Steve Coyle, operations director, at Cullen Property outlines his top 10 things landlords should really know but often don’t:
1. Tenant Fees are illegal in Scotland.
Any ‘Tenant Fees’ are illegal in Scotland. This includes, referencing fees, agency fees, holding fees, sign up or inventory fees etc. Basically the only two things tenants should pay for in the process of letting a property are a) rent, and b) deposit.
2. Deposits must be placed in a Tenancy Deposit Scheme.
Any deposit funds must be placed in one of the three designated government backed Tenancy Deposit Schemes (TDS) within 30 working days of a lease starting/the deposit being received. Failure to do so is a criminal act and may make the landlord liable for a fine at court of three times the deposit amount being payable from him/her to the tenants. Putting the money into a separate bank account doesn’t qualify.
3. Tenants can report bad housing.
Tenants can report poor housing (e.g. no running water, excessive mould etc) to the Private Rented Housing Panel (PRHP) who have the power to stop the rent being paid to the landlord until the property is in a satisfactory condition again.
4. Lease paperwork is very important.
Allowing a tenant to move into a property without a proper AT5 or Short Assured Tenancy contract could mean that the landlord has inadvertently created an Assured Tenancy, meaning that the tenant has the right to live there indefinitely as long as they continue to pay the rent. The Landlord has few powers to gain re-possession under an Assured Tenancy.
5. Check your insurance policy.
Insurance policies, like most things in life, mean that you generally get what you pay for. Cheapest usually means least amount of cover. Some policies won’t cover even basic items like fire and flood depending on what caused them so make sure you read the small print. It’s too late to start reading it after an incident has occurred.
6. Smoke alarms – what the law says.
All letting properties must now legally have hard-wired smoke alarms in the living room, hallway and other ‘living areas’ and a hard-wired heat detector in the kitchen. This applies to one bedroom and two bedroom flats as much as larger properties too. HMO flats and properties over two levels have further requirements.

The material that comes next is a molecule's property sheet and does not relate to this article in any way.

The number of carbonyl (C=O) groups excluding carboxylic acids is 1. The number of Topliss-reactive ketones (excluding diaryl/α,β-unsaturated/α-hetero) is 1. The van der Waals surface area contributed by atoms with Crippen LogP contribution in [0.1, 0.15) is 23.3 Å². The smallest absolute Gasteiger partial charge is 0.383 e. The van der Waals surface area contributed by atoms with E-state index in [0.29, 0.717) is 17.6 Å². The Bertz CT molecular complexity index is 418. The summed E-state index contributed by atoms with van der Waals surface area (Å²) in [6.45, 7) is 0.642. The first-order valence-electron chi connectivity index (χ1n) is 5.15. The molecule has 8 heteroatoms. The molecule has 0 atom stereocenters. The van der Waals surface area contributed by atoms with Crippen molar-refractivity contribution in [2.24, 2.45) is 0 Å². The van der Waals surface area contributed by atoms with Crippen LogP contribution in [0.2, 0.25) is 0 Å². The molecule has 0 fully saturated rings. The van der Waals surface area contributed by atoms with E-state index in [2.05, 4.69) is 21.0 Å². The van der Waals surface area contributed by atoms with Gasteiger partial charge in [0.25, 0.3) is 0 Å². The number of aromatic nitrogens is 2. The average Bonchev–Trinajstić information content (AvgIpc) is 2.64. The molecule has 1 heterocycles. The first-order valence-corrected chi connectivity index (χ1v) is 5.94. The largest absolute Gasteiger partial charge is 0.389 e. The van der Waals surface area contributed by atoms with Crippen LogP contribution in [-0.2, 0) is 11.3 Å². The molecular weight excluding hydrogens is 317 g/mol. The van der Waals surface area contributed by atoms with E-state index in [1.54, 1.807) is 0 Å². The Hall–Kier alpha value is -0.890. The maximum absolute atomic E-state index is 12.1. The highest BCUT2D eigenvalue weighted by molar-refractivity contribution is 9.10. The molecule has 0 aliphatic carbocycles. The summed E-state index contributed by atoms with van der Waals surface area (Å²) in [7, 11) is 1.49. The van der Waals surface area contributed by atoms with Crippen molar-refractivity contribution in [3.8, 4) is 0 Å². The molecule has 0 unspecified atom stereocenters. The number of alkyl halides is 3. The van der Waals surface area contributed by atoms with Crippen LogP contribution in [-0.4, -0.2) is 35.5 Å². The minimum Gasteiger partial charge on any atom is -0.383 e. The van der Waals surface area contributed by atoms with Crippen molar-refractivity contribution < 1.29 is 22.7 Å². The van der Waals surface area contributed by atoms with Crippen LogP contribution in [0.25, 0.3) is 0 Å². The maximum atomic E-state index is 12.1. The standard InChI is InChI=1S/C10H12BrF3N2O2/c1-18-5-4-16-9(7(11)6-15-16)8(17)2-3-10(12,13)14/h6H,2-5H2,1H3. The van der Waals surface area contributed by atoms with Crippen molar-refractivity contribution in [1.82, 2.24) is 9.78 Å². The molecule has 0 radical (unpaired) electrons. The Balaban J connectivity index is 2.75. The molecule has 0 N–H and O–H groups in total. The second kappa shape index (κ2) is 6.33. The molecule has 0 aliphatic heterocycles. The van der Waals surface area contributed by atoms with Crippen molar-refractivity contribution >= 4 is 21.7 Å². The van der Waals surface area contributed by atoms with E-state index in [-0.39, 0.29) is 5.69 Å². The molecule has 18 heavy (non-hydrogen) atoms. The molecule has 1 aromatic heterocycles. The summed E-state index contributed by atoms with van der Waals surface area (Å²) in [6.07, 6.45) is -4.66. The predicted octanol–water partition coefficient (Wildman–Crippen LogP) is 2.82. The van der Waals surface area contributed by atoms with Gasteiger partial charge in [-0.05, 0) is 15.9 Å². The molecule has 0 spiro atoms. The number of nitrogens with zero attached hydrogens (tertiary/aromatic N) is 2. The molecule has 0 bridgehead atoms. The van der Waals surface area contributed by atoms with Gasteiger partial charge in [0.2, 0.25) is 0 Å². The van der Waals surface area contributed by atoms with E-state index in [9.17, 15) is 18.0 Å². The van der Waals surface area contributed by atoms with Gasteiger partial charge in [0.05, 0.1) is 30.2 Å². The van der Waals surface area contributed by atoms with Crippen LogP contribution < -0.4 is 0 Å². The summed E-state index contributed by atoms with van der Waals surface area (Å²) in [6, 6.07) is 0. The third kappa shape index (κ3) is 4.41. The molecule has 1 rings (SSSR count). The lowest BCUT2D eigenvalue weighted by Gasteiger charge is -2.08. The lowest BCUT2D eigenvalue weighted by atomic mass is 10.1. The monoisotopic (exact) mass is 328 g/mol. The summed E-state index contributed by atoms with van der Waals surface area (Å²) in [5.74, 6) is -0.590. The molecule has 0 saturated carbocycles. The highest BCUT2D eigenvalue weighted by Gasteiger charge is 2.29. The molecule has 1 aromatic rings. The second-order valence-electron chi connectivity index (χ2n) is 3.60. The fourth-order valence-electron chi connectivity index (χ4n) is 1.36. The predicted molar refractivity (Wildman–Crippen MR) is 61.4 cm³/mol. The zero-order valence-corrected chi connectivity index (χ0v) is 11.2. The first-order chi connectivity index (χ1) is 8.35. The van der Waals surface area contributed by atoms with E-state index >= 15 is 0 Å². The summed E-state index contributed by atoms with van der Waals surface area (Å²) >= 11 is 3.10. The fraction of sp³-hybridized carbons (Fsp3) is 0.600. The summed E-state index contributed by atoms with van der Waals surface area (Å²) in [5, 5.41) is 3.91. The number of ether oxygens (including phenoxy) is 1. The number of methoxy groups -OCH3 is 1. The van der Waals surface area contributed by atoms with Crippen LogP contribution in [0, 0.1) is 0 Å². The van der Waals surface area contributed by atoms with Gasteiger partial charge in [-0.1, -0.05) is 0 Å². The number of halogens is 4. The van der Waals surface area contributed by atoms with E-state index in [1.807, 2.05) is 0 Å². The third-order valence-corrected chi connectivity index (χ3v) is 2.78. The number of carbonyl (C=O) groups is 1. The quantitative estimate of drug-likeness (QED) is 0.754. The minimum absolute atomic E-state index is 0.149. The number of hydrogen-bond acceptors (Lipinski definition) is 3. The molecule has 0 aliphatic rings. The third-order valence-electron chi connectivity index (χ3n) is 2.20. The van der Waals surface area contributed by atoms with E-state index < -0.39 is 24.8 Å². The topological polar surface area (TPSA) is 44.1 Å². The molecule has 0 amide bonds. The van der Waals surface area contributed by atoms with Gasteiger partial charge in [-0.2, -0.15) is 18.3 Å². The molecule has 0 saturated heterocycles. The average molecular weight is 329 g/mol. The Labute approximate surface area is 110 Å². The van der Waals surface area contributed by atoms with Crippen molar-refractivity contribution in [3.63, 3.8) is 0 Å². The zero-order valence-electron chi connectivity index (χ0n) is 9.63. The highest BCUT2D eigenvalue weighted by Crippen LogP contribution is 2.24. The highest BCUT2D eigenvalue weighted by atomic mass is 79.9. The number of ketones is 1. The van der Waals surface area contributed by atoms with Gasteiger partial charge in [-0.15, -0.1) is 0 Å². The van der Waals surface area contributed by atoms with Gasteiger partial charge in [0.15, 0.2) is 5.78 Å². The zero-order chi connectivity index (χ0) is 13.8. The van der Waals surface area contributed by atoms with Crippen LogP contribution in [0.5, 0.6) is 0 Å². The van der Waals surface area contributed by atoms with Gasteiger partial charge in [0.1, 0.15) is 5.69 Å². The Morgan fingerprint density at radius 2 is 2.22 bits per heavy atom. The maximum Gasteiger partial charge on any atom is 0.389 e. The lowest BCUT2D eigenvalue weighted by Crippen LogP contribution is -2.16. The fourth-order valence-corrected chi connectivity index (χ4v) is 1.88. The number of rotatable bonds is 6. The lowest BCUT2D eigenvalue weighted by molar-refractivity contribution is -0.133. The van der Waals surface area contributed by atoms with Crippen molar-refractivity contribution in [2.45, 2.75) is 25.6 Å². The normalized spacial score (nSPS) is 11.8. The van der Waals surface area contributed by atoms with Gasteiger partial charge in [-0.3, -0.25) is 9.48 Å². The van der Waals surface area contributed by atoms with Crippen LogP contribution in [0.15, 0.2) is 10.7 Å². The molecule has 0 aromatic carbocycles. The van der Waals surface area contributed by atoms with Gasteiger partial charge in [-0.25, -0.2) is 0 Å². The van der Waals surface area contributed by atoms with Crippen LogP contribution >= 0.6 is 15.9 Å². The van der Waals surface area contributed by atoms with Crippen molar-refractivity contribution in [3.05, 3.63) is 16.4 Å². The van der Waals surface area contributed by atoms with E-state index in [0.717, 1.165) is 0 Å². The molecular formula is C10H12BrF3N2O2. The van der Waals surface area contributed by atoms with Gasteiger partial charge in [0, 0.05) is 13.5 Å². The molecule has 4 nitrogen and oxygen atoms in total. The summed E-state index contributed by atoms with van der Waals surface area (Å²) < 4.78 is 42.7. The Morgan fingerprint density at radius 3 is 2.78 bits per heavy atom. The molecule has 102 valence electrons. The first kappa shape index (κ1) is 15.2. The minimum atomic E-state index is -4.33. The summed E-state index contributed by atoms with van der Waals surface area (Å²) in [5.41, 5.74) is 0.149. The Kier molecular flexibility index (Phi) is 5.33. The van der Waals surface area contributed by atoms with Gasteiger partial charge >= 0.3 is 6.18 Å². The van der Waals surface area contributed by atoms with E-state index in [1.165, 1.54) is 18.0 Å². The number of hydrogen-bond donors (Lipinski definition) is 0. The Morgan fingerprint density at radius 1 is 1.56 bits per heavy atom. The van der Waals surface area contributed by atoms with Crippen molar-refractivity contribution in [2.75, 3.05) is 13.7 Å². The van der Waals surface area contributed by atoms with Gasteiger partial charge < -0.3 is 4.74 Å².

7. Know about the Factor Act.
Arranging communal repairs could now be classed as being in contradiction of the Factors Act. Collecting and using other peoples’ money to pay for any repair in a communal area could technically leave the arranger in breach of the law. Ideally, each owner should pay the main contractor their share of the costs rather than the ‘stair secretary’.
8. Tax evasion is illegal.
Landlords who earn an income from their rental property must generally complete a Tax return. Letting property is, in effect, running a small business and should be treated as such. HM Revenue & Customs can impose hefty fines on anyone discovered to be evading tax. Generally, the interest part of any mortgage can be off-set against the tax bill for the property along with various other concessions. Check the HMRC website for full details.
9. Check-ins and check-outs.
Conducting a proper check-in and check-out is essential. These should include a full inventory check, condition report check, and a full set of dated digital photographs. If the Landlord and the tenant can’t agree on what the tenant may be liable for at the end of the lease then the check-in and check-out evidence is the only way the Landlord can prove his case. In contested cases, TDS adjudicators start from a position of ‘the money belongs to the tenant’, and it’s up to the Landlord to prove otherwise.
And finally, for all those reading this and saying to themselves, ‘Well, I never knew that!’…
10. Ignorance is no excuse
It’s important for landlords to keep up-to-date with letting rules and regulations.‘Ignorantia juris non excusat’ or ‘ignorantia legis neminem excusat’ is Latin and is a legal principle holding that a person who is unaware of a law may not escape liability for violating that law merely because he or she was unaware of its content. The translation being: “Ignorance of the law does not excuse” or “Ignorance of the law excuses no one” so be sure to do your homework and keep abreast of new rules and regulations.